Land of Tears: The Exploration and Exploitation of Equatorial Africa


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Basic Books
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About the Author

Robert Harms is Henry J. Heinz Professor of History and African Studies at Yale University. He is the author of several books on African history, including The Diligent, winner of the Mark Lynton History Prize, the Frederick Douglass Prize, and the J. Russell Major Prize. He lives in Guilford, Connecticut.


"In this unwaveringly detailed account of the colonization of central Africa, Robert Harms draws on four decades of scholarly expertise to write a history at once regional and truly global. A tale of soldiers, slave-traders, captives and kings, of principles betrayed and societies destroyed-for anyone interested in capitalism and empire, this book is as devastating as it is important."--Maya Jasanoff, author of The Dawn Watch: Joseph Conrad in a Global World
"Land of Tears provides a vivid account of the period before the 'Scramble for Africa, ' when European explorers frantically created beachheads for imperial expansion and the carving up of equatorial Africa. In this major contribution, Robert Harms reveals the intertwined interests of global trading networks that plundered and wreaked havoc in the Congo Basin."--Ch. Didier Gondola, author of The History of the Congo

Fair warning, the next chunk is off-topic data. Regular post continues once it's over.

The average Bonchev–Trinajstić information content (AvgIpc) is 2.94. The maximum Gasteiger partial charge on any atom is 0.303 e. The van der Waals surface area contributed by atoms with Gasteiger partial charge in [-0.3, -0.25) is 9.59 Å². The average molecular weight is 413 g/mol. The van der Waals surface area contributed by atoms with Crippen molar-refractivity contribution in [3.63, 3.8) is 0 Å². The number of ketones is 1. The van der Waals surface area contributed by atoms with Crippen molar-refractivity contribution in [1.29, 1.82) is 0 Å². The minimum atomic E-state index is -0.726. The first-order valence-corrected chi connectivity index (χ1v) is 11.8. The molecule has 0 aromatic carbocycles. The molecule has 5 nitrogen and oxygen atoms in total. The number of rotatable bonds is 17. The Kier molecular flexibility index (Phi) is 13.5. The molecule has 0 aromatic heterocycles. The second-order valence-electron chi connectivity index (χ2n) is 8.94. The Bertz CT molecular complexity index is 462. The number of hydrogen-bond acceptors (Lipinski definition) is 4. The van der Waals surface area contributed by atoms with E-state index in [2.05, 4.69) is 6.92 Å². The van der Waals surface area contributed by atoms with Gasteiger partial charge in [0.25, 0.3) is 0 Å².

"Land of Tears is a brilliant and beautifully written book on a crucial moment in the colonial history of Central Africa. Robert Harms reveals the global and local contexts of the complex transformations of African societies in the last decades of the nineteenth century, with a special focus on the rainforest ecosystem and the strong local African resistance. An erudite, balanced, and timely book, and an engaging read."--Frits Andersen, Aarhus University
"Land of Tears confirms that Robert Harms is African history's most thrilling narrator. The book is compulsively readable and dramatic history, as well as a critical intervention in the historiography of the Congo River basin at the turn of the twentieth century. In vivid prose, Harms demonstrates what the onset of European rule in Equatorial Africa meant then, and what it still means in our own calamitous era. He reads new archives in exciting ways and teases novel interpretations from classic texts. Land of Tears is engrossing, disturbing, revelatory, infuriating, and never, ever boring. It is history as it should be written and a worthy addition to an estimable scholar's oeuvre."--Daniel Magaziner, Yale University